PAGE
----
LITTLE ROCK – A plan to use Medicaid funds to purchase private insurance for newly eligible recipients would add less than 15 percent to federal health care costs in the state, according to new estimates that the Arkansas Department of Human Services released Monday.
DHS officials said it’s also possible that the so-called ‘private option’ plan would add no additional federal costs.
The agency worked with legal consultants, actuaries and the Arkansas Insurance Department to come up with the new projection. It’s much lower than an estimate from the Congressional Budget Office, which said it would cost about $6,000 per year to cover a person under Medicaid versus $9,000 in the private sector.
“That was kind of a general, national number, and the question was: What does it really mean in Arkansas?” DHS Director John Selig told reporters. Their new estimates show that “instead of a 50 percent increase, it looks like it’s short of 15 percent and could be as little as zero added cost to the federal government if we take this approach.”
The DHS estimates show that the private option can be fully funded with existing resources at the state level. Department spokeswoman Amy Webb said that estimate refers to administrative costs since federal money would pay for the expanded coverage entirely for the first few years.
Under the private option proposal, low-income citizens — those who make up to 138 percent of the poverty line, which amounts to $15,415 per year — would receive private insurance purchased using federal Medicaid dollars. The insurance would be purchased through the exchange created under the federal health care law.
The private option proposal came from Republican requests to Democratic Gov. Mike Beebe to seek more flexibility from President Barack Obama’s administration on Medicaid expansion. Republicans say their suggestions were validated by the DHS figures showing little to no additional federal costs.
“I think the initial numbers from the actuary show credence to the arguments that we’ve made that this is not only a good option but a viable option and the initial estimates what it would cost were certainly way out of bounds,” Sen. David Sanders, R-Little Rock, said. “I think what we’re talking about takes into consideration market forces and that’s what you’re seeing.”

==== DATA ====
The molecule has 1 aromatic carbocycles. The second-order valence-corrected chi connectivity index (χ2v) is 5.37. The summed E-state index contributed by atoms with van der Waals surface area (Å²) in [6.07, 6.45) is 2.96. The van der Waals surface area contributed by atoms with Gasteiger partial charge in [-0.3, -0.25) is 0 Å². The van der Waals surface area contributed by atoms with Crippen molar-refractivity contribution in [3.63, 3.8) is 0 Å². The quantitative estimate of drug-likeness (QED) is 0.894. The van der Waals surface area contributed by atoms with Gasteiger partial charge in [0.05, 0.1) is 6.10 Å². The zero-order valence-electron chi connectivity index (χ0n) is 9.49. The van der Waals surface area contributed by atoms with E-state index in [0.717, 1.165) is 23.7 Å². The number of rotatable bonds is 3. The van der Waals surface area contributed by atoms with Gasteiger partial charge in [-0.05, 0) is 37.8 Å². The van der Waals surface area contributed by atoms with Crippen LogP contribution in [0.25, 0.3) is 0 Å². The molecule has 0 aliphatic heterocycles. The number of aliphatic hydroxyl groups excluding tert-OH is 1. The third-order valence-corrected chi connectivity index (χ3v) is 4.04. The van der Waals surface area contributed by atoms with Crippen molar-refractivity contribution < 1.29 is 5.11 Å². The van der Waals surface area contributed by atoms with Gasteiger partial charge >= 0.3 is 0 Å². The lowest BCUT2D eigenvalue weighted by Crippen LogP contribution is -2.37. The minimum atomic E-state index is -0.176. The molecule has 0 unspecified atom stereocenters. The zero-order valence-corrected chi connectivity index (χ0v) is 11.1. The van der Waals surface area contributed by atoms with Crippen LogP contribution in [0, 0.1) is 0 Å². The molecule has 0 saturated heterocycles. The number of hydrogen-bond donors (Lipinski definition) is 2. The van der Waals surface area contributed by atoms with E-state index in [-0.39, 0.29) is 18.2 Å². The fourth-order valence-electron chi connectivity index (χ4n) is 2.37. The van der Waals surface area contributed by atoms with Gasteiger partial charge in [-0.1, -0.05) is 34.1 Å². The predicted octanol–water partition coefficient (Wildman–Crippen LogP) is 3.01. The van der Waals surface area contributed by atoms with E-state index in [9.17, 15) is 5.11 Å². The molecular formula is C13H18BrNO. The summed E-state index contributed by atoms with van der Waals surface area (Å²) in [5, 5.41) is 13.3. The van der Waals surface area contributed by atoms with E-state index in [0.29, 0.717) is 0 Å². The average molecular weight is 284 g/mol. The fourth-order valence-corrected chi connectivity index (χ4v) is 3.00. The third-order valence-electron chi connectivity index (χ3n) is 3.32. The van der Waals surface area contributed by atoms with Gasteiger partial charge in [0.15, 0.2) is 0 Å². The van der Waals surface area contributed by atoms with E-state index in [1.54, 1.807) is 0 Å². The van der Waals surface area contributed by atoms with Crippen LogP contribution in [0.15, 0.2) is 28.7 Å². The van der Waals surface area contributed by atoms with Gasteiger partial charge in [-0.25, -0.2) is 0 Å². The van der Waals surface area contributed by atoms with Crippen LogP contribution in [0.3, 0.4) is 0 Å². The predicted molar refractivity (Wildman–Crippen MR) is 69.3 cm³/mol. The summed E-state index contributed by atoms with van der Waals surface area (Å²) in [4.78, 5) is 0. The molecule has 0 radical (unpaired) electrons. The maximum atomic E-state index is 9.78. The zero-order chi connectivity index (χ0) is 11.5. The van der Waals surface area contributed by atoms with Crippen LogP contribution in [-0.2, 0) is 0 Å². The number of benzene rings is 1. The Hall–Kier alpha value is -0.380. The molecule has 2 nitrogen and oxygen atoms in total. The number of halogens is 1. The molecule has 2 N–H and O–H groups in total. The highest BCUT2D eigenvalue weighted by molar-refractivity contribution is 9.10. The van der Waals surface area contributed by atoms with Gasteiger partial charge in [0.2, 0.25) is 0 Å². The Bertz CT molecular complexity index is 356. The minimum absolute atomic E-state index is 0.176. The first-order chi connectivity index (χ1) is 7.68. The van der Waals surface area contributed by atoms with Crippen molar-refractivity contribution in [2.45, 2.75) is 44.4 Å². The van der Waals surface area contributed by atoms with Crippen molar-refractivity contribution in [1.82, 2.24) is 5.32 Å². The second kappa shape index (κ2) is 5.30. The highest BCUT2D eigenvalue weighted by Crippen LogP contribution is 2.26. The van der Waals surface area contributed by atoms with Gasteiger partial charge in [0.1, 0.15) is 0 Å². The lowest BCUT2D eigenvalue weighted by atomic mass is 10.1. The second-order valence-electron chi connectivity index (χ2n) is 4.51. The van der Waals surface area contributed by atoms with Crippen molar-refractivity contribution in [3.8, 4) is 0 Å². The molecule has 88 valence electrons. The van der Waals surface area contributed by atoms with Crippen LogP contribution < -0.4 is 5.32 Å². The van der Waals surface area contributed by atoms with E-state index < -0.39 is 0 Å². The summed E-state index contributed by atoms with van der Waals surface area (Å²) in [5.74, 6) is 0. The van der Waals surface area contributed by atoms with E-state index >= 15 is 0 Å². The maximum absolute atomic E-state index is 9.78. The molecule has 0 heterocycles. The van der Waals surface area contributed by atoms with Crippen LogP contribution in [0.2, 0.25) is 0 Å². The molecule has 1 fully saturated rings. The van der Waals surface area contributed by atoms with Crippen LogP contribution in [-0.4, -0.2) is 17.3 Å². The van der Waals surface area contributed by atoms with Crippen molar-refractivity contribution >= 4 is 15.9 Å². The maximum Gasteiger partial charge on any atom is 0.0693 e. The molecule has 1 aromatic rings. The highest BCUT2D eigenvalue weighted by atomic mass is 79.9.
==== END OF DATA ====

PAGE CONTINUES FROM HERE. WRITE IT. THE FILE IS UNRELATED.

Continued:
DHS points to several factors in the agency’s new cost estimate calculations, including the competitive nature of health plan management in the exchange.
“It is likely that introducing 250,000 low-income adults into the private market through the insurance exchange will increase competition among carriers and generate some price pressure on providers since they would then be compensated at competitive rates for all clients,” a report released Monday said.
Sen. Jonathan Dismang, R-Beebe, called the figures a positive step as lawmakers weigh the proposal to expand health coverage to low-income Arkansans.
“I think it adds support to the direction that we’re moving in,” Dismang said.
Dismang, however, said he still wants to see the agreement with the federal government in writing and in bill form before saying whether he’ll support the compromise on Medicaid.
“I think we have to have the bill in front of us,” Dismang said. “I don’t want to vote on something I don’t have in front of me.”
So far, a written agreement remains elusive. State Medicaid Director Andy Allison said they’ve had conversations with federal officials and will continue to do so.
“Written approval from the federal government typically requires a bit more specificity, so we’re working with them and we continue to work with them on language,” Allison told reporters Monday afternoon.
Beebe said earlier Monday he was encouraged by the numbers, but said he’s not pushing legislators to vote on the proposal yet.
“I’m ready when they’re ready,” Beebe told reporters. “Certainly before they get out of here. We continue to work with them and not try to rush them, as long as they get it done.”
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